A project without a project manager is a lot like a runaway train without a conductor. The most successful endeavors have someone at the helm to keep critical players moving in the right direction. Starting and stopping as needed, and ensuring employees are completing tasks on time. Despite this, one study of more than 10,000 projects across various industries found that only 2.5% of companies completed 100% of their projects successfully. That stat alone shows the importance of project management — and that there is room for improvement.
As is the case with most things, the simplest project management strategies tend to be the most effective. While every industry has its own nuances, there are some common threads in project management that apply across them all. If you’re looking for a few new ideas to implement, you’re in luck. Below, you’ll find three simple project management strategies to deploy that can keep your projects running smoothly.
Create a Gantt chart
While your employees all have their own learning styles, there’s no doubting the impact that a well-designed visual can have on keeping the team accountable. One of the best ways to accomplish this is through a Gantt chart. It produces visual timelines for your project with start and end dates for each task on the list.
Create a Gantt chart by vertically listing the task names, duration of the task, planned start date, and expected completion date on the left side. Next, you add dates and days of the week horizontally across the top of the page. Lastly, you color in a bar spanning the dates needed to complete the task. You can also try color-coding your chart by designating each department with its own unique color.
There are many benefits to a Gantt chart, including assistance with planning and scheduling, allowing the team to look ahead to see future phases, the ability to compare planned completion dates with actual completion dates, and to see how a delay on one task might affect the rest of the project. There are lots of options for software that can help you create Gantt charts. Common options include MS Project from Microsoft and offerings from smaller companies like TeamGantt. TeamGantt has a feature that allows the user to compare projected timelines versus current progress, which can be incredibly helpful when trying to determine long-term success.
Take it one step at a time
There are many different types of project management methods, including Agile, Waterfall, Rational Unified Process, PERT (program evaluation and review technique), and Critical Path, just to name a few. But regardless of your choice in methodology, keeping it simple and not overly complicating your project is your best bet.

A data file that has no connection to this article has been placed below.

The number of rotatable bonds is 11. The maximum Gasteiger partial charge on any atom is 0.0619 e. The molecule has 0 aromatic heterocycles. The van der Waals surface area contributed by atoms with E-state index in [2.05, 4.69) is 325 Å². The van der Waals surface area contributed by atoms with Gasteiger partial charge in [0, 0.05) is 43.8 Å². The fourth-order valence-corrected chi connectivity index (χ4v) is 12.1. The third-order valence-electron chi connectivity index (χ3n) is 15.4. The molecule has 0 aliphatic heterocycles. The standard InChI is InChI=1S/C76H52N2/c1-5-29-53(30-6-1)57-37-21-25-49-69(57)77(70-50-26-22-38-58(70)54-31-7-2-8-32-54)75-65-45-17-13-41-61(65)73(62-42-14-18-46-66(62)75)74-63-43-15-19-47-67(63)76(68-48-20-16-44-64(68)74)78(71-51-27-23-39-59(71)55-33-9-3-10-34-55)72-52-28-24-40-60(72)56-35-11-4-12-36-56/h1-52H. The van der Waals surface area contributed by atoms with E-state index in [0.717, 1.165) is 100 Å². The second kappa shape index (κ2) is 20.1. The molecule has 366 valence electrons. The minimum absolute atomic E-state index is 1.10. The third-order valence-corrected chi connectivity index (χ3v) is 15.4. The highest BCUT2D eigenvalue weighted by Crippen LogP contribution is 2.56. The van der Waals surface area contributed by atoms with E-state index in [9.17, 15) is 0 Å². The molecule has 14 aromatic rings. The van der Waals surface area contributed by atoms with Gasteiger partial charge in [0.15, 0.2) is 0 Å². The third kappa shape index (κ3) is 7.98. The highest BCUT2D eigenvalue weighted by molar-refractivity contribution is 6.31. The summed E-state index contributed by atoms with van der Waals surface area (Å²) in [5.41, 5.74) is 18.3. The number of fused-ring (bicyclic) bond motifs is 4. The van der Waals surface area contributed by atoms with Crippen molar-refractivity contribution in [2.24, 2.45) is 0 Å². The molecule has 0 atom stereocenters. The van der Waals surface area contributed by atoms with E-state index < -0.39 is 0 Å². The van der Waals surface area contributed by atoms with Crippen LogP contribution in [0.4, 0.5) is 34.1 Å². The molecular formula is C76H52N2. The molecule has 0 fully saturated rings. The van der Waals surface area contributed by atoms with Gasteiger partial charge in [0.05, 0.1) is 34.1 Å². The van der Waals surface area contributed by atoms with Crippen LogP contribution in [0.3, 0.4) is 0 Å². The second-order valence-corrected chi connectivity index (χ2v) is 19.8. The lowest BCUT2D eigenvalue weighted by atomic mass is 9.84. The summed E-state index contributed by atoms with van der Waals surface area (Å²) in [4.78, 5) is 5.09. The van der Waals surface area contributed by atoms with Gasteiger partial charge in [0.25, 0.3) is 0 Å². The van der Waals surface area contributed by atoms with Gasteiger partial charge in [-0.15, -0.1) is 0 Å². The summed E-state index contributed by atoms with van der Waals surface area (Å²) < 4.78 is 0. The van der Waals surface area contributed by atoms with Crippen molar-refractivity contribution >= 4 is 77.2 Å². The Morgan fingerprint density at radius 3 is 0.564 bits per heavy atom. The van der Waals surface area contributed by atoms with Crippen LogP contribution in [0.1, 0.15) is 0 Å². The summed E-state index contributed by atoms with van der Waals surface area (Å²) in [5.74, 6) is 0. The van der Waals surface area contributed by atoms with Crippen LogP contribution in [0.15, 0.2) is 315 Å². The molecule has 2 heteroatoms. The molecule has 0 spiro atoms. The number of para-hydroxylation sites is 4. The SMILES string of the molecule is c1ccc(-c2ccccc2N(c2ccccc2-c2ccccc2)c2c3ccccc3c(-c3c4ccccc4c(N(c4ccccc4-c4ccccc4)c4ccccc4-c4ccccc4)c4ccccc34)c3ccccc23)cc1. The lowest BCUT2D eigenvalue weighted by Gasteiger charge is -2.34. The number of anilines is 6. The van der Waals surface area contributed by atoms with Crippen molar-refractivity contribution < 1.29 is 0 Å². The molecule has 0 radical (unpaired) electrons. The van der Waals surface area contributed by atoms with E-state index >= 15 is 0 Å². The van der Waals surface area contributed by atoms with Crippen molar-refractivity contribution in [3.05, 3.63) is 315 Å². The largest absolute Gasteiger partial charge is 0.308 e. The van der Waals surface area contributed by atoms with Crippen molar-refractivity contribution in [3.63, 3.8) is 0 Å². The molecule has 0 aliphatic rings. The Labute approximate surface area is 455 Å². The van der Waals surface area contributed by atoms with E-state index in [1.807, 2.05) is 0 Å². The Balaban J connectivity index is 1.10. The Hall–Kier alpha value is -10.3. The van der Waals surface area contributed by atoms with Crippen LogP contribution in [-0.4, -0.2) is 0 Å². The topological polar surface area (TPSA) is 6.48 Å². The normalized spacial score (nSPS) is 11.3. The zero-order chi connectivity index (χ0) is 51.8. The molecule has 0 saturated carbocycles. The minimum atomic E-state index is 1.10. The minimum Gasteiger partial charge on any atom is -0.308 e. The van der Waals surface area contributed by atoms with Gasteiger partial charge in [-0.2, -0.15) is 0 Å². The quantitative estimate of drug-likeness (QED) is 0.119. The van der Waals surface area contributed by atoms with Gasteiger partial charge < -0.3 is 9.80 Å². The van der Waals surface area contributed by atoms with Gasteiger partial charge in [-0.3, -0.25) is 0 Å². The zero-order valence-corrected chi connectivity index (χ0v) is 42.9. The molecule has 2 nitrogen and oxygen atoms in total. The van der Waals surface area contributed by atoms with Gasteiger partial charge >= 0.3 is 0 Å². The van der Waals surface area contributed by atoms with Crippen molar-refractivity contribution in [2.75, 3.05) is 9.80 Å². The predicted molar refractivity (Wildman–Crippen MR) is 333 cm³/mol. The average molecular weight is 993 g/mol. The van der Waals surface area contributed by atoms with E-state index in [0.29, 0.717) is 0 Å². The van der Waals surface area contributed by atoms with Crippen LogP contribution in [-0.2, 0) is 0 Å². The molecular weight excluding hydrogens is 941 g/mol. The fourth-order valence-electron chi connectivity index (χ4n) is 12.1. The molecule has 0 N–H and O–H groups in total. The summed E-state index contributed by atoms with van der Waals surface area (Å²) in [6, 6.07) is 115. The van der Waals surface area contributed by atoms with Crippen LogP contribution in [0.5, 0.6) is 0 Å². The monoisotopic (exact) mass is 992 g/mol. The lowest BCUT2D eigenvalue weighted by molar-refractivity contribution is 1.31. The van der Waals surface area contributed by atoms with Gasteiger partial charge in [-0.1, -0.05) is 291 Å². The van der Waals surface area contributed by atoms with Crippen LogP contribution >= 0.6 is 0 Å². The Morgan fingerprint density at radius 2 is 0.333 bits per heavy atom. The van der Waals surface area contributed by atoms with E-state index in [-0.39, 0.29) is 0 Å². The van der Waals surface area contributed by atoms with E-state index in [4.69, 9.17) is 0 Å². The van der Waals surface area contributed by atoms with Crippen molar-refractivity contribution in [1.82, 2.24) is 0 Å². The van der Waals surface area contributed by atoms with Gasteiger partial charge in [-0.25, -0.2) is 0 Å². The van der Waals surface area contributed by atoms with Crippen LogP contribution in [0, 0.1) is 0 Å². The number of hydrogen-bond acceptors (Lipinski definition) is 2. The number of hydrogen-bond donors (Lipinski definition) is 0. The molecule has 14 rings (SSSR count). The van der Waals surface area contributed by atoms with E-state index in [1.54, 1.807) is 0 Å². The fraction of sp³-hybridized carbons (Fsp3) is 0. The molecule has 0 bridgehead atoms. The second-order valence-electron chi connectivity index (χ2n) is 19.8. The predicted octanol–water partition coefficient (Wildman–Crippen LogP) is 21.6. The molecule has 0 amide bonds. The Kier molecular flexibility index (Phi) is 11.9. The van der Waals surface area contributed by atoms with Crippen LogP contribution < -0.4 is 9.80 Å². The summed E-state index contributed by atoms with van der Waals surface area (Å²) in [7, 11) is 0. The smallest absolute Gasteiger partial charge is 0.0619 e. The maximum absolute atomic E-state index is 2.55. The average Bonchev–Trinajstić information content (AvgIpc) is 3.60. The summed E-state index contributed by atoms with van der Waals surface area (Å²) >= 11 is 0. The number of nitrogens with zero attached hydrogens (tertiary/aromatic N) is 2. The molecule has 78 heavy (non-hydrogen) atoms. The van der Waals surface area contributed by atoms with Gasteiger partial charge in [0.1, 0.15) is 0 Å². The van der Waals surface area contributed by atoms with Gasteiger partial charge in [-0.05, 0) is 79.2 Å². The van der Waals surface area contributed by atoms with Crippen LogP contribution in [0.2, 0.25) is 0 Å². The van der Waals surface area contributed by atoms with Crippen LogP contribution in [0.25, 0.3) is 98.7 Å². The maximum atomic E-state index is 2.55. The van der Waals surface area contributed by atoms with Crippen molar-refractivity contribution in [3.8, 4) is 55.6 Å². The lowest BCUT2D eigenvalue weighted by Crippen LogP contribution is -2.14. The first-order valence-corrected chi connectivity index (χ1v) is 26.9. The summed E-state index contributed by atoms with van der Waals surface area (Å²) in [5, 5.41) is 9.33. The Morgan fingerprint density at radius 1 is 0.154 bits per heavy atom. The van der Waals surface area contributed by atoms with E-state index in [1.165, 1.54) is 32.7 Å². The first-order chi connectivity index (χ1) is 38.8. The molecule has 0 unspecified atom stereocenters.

Related: Why Outsourcing Makes Sense
One of the most common mistakes that inexperienced project managers (and companies working without a designated project leader) make is doing too much at once. While multitasking sounds good in theory, there’s a chance that it could lead to errors. Focus on completing one task at a time before moving on to the next. Additionally, try to finish the most difficult tasks first whenever possible. In many cases, these are the tasks that will take the longest and have the highest likelihood of complications. By getting them out of the way first, you may be able to avoid what could be lengthy and costly delays.
Manage projects risks and avoid scope creep
Before the start of every project, you should develop a scope of work that lays out the project’s goals, deliverables, tasks, team members, deadlines, and milestones. During the scoping phase, you’ll also want to assess any potential risks that could harm the project’s goals. From there, good project managers can build out preventive measures to ensure those risks are avoidable at all costs. And if they do happen, contingency plans should be at the ready to keep the project pushing forward.
Another benefit to project management is having someone who can shut down scope creep. That’s a term used to describe pile-ups of modifications and new feature requests throughout a project. A sound project management strategy includes the evaluation of each proposed change to estimate the influence on the budget and timeline to determine if it’s advisable.
The key with any project management plan is to evaluate it after completion and uncover what you could do differently next time. Those learnings are instrumental in making your organization more efficient and effective.
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